While our clients typically see online shopping and use of social media as major workplace productivity drains, they also see online gaming and gambling as part of that productivity loss
Boston, MA (PRWEB) March 15, 2013
Between keeping up with March Madness brackets, betting pools, fantasy football, and even more detrimental online gambling sites, can businesses get a fair shot from employees working – and playing – online during work hours?
“Not when you consider that most online searches and personal Web use occurs during business, not personal, hours,” contends Eamonn Doyle, president of Web content filtering company Bloxx. “And given that, according to BusinessWeek, some 10-15 million Americans use the Internet for online gambling, you can guess the extent of the problem during major events like March Madness.”
The Better Business Bureau reports a staggering $750 billion in lost wages due to personal workplace Internet use. “While our clients typically see online shopping and use of social media as major workplace productivity drains, they also see online gaming and gambling as part of that productivity loss,” continues Doyle.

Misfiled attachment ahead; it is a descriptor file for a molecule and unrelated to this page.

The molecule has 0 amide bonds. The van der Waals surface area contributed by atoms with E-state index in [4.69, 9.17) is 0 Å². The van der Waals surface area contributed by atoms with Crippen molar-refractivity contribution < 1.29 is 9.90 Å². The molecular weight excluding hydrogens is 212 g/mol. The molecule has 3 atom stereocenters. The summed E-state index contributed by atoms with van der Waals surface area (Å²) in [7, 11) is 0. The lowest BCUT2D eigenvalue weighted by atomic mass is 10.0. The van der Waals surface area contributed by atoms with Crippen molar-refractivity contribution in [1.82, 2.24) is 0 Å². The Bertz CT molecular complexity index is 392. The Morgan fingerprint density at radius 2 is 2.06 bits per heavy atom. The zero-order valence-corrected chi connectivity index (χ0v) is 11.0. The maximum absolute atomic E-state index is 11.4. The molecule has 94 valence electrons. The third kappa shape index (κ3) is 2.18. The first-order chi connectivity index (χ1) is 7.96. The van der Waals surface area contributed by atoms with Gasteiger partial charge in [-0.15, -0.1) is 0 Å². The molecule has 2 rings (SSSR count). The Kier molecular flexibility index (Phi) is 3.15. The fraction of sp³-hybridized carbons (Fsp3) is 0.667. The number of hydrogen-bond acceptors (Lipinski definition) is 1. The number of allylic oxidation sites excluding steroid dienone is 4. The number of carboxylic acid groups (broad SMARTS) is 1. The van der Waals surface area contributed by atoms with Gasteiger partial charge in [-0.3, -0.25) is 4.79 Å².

As the brackets for March Madness are finalized, is there much companies can do to prevent a surge of online gambling at work?
A first step is to remind employees about use of corporate Internet resources for personal use, according to Bloxx. Many companies have “acceptable use” policies that allow flexibility for some personal use of the Internet at work, such as for online shopping or social media posts during the lunch hours. But other activity such as pornography or online gambling, which subjects companies to potential liability and are often portals for damaging malware, must be clearly restricted. Acceptable use policies also need to inform employees that their online activities during work hours on company computers or networks, are subject to monitoring by the company.
There are a range of Web filtering tools on the market, most of which scan Web requests against of list of known problem URLs. “But with the huge growth of the Internet, these lists are almost instantly out of date,” says Doyle.
Many companies are turning to next generation Web content filtering tools which analyze page content in real time to more accurately categorize and block gaming sites. These content-based Web filters can also spot so-called ‘proxy’ sites that employees often use to get around traditional filters.
Effective content-based Web monitoring tools also let companies spot company-wide abuse of online gambling during heavy sports seasons like March Madness, or even alert human resources staff to employees with workplace gambling problems. “Companies need a flexible acceptable use policy, but flexible and dynamic web filtering tools can help block any end runs on overall workplace productivity,” concludes Doyle.